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Anatomy of Knee

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The bones of the knee, the femur and the tibia, meet to form a hinge joint. The joint is protected in front by the patella (kneecap). The knee joint is cushioned by articular cartilage that covers the ends of the tibia and femur, as well as the underside of the patella. The lateral meniscus and medial meniscus are pads of cartilage that further cushion the joint, acting as shock absorbers between the bones.

Ligaments help to stabilize the knee. The collateral ligaments run along the sides of the knee and limit sideways motion. The anterior cruciate ligament, or ACL, connects the tibia to the femur at the center of the knee. Its function is to limit rotation and forward motion of the tibia. (A damaged ACL is replaced in a procedure known as an ACL Reconstruction.) The posterior cruciate ligament, or PCL (located just behind the ACL) limits backward motion of the tibia.

These components of your knee, along with the muscles of your leg, work together to manage the stress your knee receives as you walk, run and jump.

Cartilage Repair

Injured Cartilage

A severe knee cartilage injury can radically change an active adult's lifestyle. Symptoms such as locking, catching localized pain and swelling often affect your ability to work, play, and even perform normal activities.

A cartilage lesion appears as a hole or divot in the cartilage surface. Since cartilage has minimal ability to repair itself, even what may seem like a small lesion (ranging from the size of a dime to a quarter), if left untreated, can hinder your ability to move free from pain, and cause deterioration to the joint surface.

Treatment with Autologous Chondrocyte Implantation (ACI)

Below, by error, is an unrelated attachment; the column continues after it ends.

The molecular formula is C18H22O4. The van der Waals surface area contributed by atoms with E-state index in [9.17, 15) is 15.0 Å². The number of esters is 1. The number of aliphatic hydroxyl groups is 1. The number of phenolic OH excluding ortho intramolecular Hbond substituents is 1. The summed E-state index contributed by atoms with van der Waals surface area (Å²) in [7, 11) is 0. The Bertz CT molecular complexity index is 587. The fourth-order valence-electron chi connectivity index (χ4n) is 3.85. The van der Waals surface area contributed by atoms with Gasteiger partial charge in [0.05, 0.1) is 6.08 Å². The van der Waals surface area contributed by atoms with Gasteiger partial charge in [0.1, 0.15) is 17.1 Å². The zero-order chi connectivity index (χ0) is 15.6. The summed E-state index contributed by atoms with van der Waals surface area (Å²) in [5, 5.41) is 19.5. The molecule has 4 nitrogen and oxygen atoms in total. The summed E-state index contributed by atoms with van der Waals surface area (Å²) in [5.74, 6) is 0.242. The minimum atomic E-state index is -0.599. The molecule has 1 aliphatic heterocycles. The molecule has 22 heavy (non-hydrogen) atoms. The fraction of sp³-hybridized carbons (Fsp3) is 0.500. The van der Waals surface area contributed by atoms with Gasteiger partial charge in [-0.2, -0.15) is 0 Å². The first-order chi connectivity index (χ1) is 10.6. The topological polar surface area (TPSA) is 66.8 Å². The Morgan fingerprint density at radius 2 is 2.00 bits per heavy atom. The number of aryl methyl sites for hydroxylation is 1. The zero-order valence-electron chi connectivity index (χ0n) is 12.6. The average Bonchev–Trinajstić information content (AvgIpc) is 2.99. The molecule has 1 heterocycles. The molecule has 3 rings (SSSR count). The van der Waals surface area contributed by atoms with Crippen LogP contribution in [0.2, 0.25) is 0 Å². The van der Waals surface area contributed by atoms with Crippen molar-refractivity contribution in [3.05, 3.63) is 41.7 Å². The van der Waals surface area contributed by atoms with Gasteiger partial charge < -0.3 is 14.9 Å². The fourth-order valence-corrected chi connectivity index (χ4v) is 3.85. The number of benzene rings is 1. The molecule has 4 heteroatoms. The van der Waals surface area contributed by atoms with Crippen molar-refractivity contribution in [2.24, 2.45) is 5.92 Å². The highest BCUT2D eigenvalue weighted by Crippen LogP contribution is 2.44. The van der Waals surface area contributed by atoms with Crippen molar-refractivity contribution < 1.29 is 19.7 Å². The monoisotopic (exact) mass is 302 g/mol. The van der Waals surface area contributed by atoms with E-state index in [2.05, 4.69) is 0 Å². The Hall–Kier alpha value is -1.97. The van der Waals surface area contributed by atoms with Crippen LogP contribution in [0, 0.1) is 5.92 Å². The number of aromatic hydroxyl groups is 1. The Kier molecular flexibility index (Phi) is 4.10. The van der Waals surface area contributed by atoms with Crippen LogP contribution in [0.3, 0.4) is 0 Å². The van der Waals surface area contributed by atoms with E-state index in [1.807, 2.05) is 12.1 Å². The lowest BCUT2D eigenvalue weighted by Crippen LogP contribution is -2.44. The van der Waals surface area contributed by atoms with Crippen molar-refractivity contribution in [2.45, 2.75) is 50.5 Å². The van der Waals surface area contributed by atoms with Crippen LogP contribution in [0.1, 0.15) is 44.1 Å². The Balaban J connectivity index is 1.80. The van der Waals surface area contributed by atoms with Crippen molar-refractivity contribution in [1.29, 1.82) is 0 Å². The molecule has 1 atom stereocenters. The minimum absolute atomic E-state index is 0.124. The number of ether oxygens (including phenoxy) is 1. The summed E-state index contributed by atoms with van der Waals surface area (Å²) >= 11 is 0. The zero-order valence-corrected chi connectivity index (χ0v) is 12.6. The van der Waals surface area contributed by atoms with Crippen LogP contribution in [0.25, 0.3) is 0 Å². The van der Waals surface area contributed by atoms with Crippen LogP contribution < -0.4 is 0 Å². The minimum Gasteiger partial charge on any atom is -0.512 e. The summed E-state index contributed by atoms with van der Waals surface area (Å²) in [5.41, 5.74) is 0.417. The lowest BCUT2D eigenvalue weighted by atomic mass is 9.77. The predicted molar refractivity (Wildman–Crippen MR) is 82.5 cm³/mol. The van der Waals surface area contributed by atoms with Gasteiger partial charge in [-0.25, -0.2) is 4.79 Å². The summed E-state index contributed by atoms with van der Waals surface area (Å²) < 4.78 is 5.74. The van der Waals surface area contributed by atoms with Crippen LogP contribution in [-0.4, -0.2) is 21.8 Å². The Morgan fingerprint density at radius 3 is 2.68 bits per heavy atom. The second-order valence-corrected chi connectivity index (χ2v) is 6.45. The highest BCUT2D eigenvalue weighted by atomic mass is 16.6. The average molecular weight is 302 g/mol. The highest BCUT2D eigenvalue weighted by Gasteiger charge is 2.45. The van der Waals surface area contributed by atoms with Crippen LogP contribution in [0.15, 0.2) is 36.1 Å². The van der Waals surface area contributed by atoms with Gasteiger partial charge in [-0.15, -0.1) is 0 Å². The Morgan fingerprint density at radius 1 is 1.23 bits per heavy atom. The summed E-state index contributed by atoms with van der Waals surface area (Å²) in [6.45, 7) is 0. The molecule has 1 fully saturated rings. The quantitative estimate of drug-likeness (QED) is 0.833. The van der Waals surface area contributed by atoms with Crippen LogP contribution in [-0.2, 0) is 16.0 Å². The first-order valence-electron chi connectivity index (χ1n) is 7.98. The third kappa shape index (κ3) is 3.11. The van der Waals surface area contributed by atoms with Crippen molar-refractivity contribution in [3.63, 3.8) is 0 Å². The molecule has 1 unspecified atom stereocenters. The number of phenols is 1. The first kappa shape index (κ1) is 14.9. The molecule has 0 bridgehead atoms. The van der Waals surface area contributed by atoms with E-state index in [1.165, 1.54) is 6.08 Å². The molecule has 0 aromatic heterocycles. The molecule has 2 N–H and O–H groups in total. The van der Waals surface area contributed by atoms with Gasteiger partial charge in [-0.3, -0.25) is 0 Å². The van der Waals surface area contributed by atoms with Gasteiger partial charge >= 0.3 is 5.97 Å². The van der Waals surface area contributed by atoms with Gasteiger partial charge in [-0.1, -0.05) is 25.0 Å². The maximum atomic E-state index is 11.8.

Although cartilage is unable to repair itself on its own, advanced FDA-approved technology allows cartilage cells, known as chondrocytes to be harvested from your knee and cultured and multiplied. The fresh chondrocytes are then re-implanted in your knee and cause hyaline cartilage to regenerate. This biological repair is known as ACI. When you successfully complete ACI and rehabilitation, you should be able to resume all normal activities, including sports.

ACI, also known as Carticel treatment, restores the articular surface and regenerates hyaline cartilage without compromising the integrity of healthy tissue or the subchondral bone. Carticel has demonstrated important benefits in patients with a type of lesion called a femoral focal lesion. If your orthopedic surgeon has determined that you have this type of lesion, then Carticel may be an appropriate treatment option. The procedure consists of two steps. The first is the harvesting of some healthy cartilage from your knee through an arthroscope. This sample of cartilage is used to create new chondrocytes, which take 3-4 weeks that are then re-implanted in your knee. The second step is the reimplantation of the cultured chondrocytes, or Carticel. This procedure is done through an arthrotomy, and is depicted below.

Implantation of Carticel:

  • Step 1: An arthroscopic biopsy - First, the surgeon examines your knee through an arthroscope - a small device that allows the doctor to see into your knee joint. If a lesion is detected, a tiny biopsy of healthy cartilage tissue will be removed.
  • Step 2: Cell culture processing - The cartilage sample is then sent to Genyzme Tissue Repair (GTR), where it is cultured. Cell culturing takes about 4-5 weeks, during which time your cells multiply significantly. About 12 million cells will be supplied to your surgeon at the time of your operation.
  • Step 3: A surgical procedure is performed, and the damaged cartilage is removed.
  • Step 4: Periosteum, skin that covers the bone, is sutured over the prepared defect.
  • Step 5: Surgical implantation - The cultured cells are then implanted into the lesion. Here, the cells may continue to multiply and integrate with surrounding cartilage. With time, the cells will mature and fill-in the lesion with hyaline cartilage.

Post-Operative Rehabilitation

To derive maximum benefit from ACI, you should adhere strictly to the personalized rehabilitation plan recommended by your physician. This will include progressive weight-bearing, range of motion, and muscle strengthening exercises which may begin as early as the day after surgery.

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